free fitness apps I Don’t Use Fitness Apps

As the title clearly states, I don’t use any fitness apps.  I thought this would be an interesting topic to discuss for three main reasons:

  1. Our society today is extremely smart phone dependent.  We use them for everything these days, including it seems getting in shape.
  2. Over the last few years there have been a proliferation of fitness apps for your smart phone, and a ton of discussion around the best ones to use.
  3. There seems to be a growing belief that if you’re not using an app, or something like a FitBit, you are not going to be able to get the results you want.

To note, I’m not necessarily against using them – I’ve seen people use some quite successfully, such as MyFitnessPal.  However, I will say that contrary to some, I don’t believe that they are a requirement for success.  Why?  Simply put, they are just a tool, like a dumbbell or a curl bar.  In themselves, they will not magically make you in shape.  It still requires your mental commitment to use them to your advantage, just like any other tool.  People have been getting in great shape for years before the term “app” was coined, it’s not suddenly a make or break condition now that you must use one.

In fact, without the correct mental attitude, I see several downsides to using them.  Here are my thoughts on this:

Possible App Downsides
  • Too Much Workout-Phone Interaction – Using an app on your phone when working out can require a fair bit of interaction with your phone.  This opens you up to other distractions such as checking text messages.  It also slows down your workout thus lowering your intensity.  If you want to use one, I recommend keeping it open while you workout so when you go back to it, it is automatically up and you don’t have to navigate to it, lessening the chance of distraction.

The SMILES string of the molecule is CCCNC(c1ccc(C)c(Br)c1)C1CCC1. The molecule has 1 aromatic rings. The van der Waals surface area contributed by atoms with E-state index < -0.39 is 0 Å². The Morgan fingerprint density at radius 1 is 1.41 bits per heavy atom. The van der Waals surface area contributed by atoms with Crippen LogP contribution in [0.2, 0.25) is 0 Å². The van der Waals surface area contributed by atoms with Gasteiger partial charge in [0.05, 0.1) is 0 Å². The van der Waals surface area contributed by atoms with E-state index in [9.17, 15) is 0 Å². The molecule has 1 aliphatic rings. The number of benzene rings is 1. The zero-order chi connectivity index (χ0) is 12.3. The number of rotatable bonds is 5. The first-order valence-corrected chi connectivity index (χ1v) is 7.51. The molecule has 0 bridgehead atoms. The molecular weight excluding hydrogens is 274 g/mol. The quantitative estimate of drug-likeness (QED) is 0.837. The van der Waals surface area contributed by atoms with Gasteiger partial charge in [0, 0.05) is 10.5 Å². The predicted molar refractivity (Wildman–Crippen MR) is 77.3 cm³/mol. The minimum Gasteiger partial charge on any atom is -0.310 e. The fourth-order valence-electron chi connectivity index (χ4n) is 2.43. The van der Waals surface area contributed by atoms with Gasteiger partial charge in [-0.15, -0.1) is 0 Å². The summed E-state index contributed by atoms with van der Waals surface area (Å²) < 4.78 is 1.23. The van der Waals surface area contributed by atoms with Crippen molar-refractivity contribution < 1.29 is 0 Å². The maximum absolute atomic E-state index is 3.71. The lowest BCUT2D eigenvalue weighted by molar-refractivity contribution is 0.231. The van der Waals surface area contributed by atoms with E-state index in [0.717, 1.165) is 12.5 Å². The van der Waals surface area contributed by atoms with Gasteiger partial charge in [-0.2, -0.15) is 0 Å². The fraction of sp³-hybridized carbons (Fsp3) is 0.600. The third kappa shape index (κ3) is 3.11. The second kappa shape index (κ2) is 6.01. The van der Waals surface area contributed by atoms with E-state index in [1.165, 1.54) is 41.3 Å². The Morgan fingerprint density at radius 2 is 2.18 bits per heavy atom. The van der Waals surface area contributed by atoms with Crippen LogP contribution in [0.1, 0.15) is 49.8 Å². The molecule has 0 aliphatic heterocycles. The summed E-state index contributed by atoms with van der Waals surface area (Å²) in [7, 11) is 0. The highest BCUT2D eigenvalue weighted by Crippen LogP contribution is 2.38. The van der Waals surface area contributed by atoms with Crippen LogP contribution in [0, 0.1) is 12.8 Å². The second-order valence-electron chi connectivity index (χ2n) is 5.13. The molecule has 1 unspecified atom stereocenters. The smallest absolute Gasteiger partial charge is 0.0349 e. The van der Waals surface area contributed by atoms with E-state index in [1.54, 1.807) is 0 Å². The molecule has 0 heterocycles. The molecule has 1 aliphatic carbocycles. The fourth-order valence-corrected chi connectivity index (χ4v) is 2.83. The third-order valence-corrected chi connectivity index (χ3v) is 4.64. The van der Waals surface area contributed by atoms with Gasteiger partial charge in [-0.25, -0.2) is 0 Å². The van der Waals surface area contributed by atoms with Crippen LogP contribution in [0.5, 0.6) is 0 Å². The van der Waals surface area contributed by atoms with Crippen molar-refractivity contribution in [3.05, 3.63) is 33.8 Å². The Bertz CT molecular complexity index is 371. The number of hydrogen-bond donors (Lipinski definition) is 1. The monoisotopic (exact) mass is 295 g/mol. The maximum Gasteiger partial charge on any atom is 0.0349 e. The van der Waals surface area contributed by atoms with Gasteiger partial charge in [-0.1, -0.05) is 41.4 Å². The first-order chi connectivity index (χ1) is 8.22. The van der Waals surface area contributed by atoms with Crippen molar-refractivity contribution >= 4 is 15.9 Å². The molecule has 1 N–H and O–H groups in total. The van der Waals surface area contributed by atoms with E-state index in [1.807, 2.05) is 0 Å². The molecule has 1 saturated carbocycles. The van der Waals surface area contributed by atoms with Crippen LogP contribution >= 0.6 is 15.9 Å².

• Not Thinking For Yourself – This applies to other things as well, but an app shouldn’t dominate your workout planning.  Especially when you’re just starting out, you want to make sure you are learning why you are doing certain exercises and the reasons why you should eat certain foods, etc.  If you don’t, you’ll never be able to create a workout and nutrition plan tailored to your specific needs that will also give you the results you desire.  How are you supposed to make an efficient 30 minute workout that fits between your kids soccer practice and dinner if you don’t understand what your exercises specifically do for you?
  • Getting Overwhelmed – This is especially true when you’re new to fitness, but some of these apps can be very complicated.  You need to be careful or you may end up spending more time figuring out how the app works and trying to customize then you do in the actual gym.  Do you really need to make sure your friends on Facebook know that you just ate 8oz of chicken breast, right on schedule?  Probably not – at the very least, I don’t care.

Overall, if you’re going to use one, I recommend that you do so keeping the above pitfalls in mind.  In addition, I would suggest that you try your workout and nutrition program without one first – see how it goes, see where it might make sense to bolster your routine with a new tool.  This way, an app is supplementing your plan, not completely driving it.  For example, I think the apps focused on your nutrition can be helpful, as long as you understand that they shouldn’t be taken as gospel as far as what you can and cannot eat.  They may even help in a situation where you don’t know what to eat at a restaurant, and are trying to figure out at least a semi-healthy option.

Please let us know what you think!